Travel Innovation Sandbox by Amadeus
Sandbox APIs include: flights, hotels, cars, trains, and points of interest.
How? Just register, get your API key, and you’re good to go.
Limitations: No commercial use. No more than 5 concurrent transactions and no more than 5,000 calls per user per month.
Use cases: PoC, testing, student works.
API Explorer by Sabre
Flights, hotels, ground transportation, and cruises. Additionally, fare ranges, low fare forecasts and history, top flight destinations, and air travel seasonality.
How? After you fill out the test API form, the Sabre account manager will contact you and provide you with a token.
Limitations. No commercial use. You get access to REST APIs only, while Sabre also suggests a set of SOAP APIs. Depending on your profile, some APIs may not be available at all.
Use cases: PoC, testing.
The API includes info on flights. As soon as you generate over about $1300 worth of revenue per month, you can start earning.
How? You directly request API access from Skyscanner.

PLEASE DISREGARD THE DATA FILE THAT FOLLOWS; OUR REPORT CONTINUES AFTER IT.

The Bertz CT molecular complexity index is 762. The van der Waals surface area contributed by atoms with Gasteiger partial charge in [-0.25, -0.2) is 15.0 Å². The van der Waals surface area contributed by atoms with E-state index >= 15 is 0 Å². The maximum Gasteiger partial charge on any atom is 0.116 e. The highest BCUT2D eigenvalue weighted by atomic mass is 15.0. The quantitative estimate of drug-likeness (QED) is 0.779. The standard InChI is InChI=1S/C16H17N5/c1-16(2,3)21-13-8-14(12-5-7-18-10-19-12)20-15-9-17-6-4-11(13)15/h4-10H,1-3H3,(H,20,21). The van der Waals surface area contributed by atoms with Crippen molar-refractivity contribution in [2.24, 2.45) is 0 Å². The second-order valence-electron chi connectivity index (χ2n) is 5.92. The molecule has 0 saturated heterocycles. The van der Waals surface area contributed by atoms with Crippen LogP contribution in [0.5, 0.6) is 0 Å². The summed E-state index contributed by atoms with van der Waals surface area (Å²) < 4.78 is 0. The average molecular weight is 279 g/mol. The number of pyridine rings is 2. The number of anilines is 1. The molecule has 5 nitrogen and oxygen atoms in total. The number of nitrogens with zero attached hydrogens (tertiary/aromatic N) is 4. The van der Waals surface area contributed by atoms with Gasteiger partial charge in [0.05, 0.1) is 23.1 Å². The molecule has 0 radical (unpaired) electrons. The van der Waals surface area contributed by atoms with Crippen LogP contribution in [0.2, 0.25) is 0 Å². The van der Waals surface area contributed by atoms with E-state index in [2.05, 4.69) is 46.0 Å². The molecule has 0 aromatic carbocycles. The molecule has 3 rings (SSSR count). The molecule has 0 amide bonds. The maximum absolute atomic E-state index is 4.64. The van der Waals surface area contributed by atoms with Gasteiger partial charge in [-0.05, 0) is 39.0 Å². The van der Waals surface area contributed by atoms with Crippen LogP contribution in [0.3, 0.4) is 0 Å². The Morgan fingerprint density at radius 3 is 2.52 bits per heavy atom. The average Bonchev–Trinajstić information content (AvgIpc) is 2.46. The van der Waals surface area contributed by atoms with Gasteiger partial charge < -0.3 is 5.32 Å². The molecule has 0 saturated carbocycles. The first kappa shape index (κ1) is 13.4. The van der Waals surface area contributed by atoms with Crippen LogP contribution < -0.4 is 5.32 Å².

Limitations. Only info sourcing with no booking. They’ll vet you. Live flights calls are limited to 100 per minute, flights cache up to 500 per minute, car hire up to 100 per minute.
Use cases: Metasearch startups.
You get real-time flight and aircraft info.
How? It’s open and can be used right away.
Limitations. Noncommercial use.
Use cases. PoC, student works, nonprofit projects.
The API is mostly aimed at accommodations. You become their affiliate partner and receive part of the booking fee.
How? Apply for an affiliate program and receive your API access.
Limitations. Booking will vet you. Some APIs may not be available and no more than 20 simultaneous API connections are allowed.